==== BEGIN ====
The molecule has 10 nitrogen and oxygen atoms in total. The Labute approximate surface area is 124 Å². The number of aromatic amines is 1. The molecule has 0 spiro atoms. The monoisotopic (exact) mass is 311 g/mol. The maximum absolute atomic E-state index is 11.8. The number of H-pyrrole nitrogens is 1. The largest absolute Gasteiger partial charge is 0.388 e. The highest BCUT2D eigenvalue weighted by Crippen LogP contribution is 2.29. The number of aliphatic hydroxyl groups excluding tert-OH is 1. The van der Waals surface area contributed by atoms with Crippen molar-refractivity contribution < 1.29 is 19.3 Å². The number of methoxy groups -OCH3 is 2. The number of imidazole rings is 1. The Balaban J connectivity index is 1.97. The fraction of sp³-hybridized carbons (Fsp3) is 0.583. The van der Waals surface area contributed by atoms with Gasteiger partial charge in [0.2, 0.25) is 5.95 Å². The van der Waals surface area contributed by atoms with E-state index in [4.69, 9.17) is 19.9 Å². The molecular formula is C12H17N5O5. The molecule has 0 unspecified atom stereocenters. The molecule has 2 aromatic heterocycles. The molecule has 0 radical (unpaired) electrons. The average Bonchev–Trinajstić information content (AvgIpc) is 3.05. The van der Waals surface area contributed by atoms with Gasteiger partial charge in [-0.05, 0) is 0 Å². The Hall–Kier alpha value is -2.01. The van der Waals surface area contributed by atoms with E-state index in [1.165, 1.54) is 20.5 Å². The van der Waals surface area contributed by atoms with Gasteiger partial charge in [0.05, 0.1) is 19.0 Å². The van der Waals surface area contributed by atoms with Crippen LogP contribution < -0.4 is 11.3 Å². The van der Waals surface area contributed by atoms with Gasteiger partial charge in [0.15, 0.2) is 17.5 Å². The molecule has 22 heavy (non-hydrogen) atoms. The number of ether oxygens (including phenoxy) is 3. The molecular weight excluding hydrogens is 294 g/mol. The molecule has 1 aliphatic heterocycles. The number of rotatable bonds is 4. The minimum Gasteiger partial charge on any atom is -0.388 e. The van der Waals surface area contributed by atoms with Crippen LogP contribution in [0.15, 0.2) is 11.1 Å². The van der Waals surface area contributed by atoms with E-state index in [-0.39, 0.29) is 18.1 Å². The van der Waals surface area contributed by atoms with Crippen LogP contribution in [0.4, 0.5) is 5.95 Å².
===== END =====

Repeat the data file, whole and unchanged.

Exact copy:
The molecule has 10 nitrogen and oxygen atoms in total. The Labute approximate surface area is 124 Å². The number of aromatic amines is 1. The molecule has 0 spiro atoms. The monoisotopic (exact) mass is 311 g/mol. The maximum absolute atomic E-state index is 11.8. The number of H-pyrrole nitrogens is 1. The largest absolute Gasteiger partial charge is 0.388 e. The highest BCUT2D eigenvalue weighted by Crippen LogP contribution is 2.29. The number of aliphatic hydroxyl groups excluding tert-OH is 1. The van der Waals surface area contributed by atoms with Crippen molar-refractivity contribution < 1.29 is 19.3 Å². The number of methoxy groups -OCH3 is 2. The number of imidazole rings is 1. The Balaban J connectivity index is 1.97. The fraction of sp³-hybridized carbons (Fsp3) is 0.583. The van der Waals surface area contributed by atoms with Gasteiger partial charge in [0.2, 0.25) is 5.95 Å². The van der Waals surface area contributed by atoms with E-state index in [4.69, 9.17) is 19.9 Å². The molecular formula is C12H17N5O5. The molecule has 0 unspecified atom stereocenters. The molecule has 2 aromatic heterocycles. The molecule has 0 radical (unpaired) electrons. The average Bonchev–Trinajstić information content (AvgIpc) is 3.05. The van der Waals surface area contributed by atoms with Gasteiger partial charge in [-0.05, 0) is 0 Å². The Hall–Kier alpha value is -2.01. The van der Waals surface area contributed by atoms with E-state index in [1.165, 1.54) is 20.5 Å². The van der Waals surface area contributed by atoms with Gasteiger partial charge in [0.05, 0.1) is 19.0 Å². The van der Waals surface area contributed by atoms with Crippen LogP contribution < -0.4 is 11.3 Å². The van der Waals surface area contributed by atoms with Gasteiger partial charge in [0.15, 0.2) is 17.5 Å². The molecule has 22 heavy (non-hydrogen) atoms. The number of ether oxygens (including phenoxy) is 3. The molecular weight excluding hydrogens is 294 g/mol. The molecule has 1 aliphatic heterocycles. The number of rotatable bonds is 4. The minimum Gasteiger partial charge on any atom is -0.388 e. The van der Waals surface area contributed by atoms with Crippen LogP contribution in [0.15, 0.2) is 11.1 Å². The van der Waals surface area contributed by atoms with E-state index in [-0.39, 0.29) is 18.1 Å². The van der Waals surface area contributed by atoms with Crippen LogP contribution in [0.4, 0.5) is 5.95 Å².